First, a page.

A single genetic mutation that leads to early onset of cold-aggravated, peripheral pain in humans has been identified in a European family. A molecular mechanism underlying the temperature dependence of this type of pain is presented this week in Nature Communications and linked to altered ion channel function in cells.
Ingo Kurth and colleagues study a three-generation family of European ancestry who suffer from cold-aggravated pain - including a six-year-old girl, her father, her paternal aunt, her paternal aunt’s daughter and her paternal grandmother - and perform whole-exome sequencing on two of the family members. They identify a specific genetic mutation that results in modifications to a sodium ion channel, which in turn changes the excitability of sensory neurons. Normally, the activity of these neurons is reduced at lower temperatures, but when the mutation is present, the neurons remain highly active even under cold conditions. The researchers propose that this increased excitability in pain-sensing neurons may lead to heightened cold-pain sensitivity.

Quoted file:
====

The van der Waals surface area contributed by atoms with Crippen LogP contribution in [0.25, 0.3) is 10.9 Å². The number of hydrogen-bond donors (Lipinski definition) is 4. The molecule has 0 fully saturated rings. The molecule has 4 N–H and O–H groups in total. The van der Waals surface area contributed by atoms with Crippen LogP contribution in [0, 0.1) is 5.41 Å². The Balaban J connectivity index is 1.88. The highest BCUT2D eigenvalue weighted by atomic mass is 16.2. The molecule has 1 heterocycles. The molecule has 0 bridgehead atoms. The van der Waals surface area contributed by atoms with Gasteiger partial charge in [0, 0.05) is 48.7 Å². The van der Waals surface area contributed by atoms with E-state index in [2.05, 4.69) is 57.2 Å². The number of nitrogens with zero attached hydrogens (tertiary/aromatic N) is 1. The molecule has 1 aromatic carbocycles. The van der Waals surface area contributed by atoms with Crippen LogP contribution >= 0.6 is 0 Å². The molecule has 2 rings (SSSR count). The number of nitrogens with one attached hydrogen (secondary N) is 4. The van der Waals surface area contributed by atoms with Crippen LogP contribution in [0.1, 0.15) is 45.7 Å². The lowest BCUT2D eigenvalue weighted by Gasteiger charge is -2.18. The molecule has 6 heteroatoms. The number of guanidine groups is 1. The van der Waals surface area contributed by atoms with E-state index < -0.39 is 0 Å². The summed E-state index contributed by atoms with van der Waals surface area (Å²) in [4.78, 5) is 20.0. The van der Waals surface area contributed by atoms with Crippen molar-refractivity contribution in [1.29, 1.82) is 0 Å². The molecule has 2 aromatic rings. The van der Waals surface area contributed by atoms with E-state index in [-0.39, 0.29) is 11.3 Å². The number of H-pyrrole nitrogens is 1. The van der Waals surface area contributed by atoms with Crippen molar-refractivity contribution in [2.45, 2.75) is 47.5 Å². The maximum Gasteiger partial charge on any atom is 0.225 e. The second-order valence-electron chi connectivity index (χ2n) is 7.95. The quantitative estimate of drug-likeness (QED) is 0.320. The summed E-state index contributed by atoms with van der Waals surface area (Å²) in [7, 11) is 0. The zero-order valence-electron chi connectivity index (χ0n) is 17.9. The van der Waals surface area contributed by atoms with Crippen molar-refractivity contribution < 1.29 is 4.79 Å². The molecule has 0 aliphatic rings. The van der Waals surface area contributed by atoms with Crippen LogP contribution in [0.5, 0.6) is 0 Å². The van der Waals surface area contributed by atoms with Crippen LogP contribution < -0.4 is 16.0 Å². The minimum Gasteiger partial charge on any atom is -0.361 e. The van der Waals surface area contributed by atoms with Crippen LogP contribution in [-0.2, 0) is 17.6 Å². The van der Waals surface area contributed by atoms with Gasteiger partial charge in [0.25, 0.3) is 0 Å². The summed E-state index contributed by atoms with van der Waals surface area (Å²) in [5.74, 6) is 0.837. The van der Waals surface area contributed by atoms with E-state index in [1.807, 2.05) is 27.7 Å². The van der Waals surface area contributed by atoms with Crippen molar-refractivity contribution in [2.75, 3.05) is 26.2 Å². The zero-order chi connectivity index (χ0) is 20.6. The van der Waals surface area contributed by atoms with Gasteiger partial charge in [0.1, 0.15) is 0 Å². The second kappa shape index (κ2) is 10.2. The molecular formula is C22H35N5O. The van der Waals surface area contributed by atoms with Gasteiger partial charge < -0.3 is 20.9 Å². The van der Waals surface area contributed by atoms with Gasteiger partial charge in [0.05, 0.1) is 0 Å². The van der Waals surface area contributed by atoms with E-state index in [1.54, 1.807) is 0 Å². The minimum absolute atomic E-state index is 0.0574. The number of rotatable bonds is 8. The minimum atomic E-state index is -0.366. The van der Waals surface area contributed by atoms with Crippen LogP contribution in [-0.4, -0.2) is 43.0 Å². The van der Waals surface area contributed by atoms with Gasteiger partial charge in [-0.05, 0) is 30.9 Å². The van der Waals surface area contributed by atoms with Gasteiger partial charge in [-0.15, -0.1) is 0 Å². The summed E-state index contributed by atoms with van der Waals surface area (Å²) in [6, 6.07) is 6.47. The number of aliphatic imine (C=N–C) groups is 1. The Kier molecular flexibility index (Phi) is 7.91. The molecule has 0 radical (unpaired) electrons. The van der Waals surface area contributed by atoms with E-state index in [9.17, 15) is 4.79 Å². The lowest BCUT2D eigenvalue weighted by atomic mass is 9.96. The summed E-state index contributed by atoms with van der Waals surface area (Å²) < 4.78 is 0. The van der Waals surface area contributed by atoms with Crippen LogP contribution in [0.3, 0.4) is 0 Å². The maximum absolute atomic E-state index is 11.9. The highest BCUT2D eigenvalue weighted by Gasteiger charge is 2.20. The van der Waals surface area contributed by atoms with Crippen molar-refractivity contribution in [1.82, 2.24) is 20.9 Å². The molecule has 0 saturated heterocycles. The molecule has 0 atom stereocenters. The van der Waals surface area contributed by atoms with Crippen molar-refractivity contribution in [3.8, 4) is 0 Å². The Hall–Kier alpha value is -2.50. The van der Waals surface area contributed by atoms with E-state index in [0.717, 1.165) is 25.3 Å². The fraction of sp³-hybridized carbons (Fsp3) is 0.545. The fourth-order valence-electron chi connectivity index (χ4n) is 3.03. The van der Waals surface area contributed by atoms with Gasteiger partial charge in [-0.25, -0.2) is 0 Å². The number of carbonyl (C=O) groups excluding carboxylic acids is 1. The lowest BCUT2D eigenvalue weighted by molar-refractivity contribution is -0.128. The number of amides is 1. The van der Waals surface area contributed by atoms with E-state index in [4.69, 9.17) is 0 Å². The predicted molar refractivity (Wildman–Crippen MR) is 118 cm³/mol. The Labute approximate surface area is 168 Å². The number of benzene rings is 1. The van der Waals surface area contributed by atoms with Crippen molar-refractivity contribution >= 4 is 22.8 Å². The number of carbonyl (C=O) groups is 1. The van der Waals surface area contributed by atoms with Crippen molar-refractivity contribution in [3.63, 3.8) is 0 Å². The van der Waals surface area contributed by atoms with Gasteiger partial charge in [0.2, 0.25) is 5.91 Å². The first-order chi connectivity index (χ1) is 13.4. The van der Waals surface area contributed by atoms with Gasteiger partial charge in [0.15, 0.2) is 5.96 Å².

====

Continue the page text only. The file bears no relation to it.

These results are consistent with previous experiments in rodents and aid our understanding of this common pain disorder.
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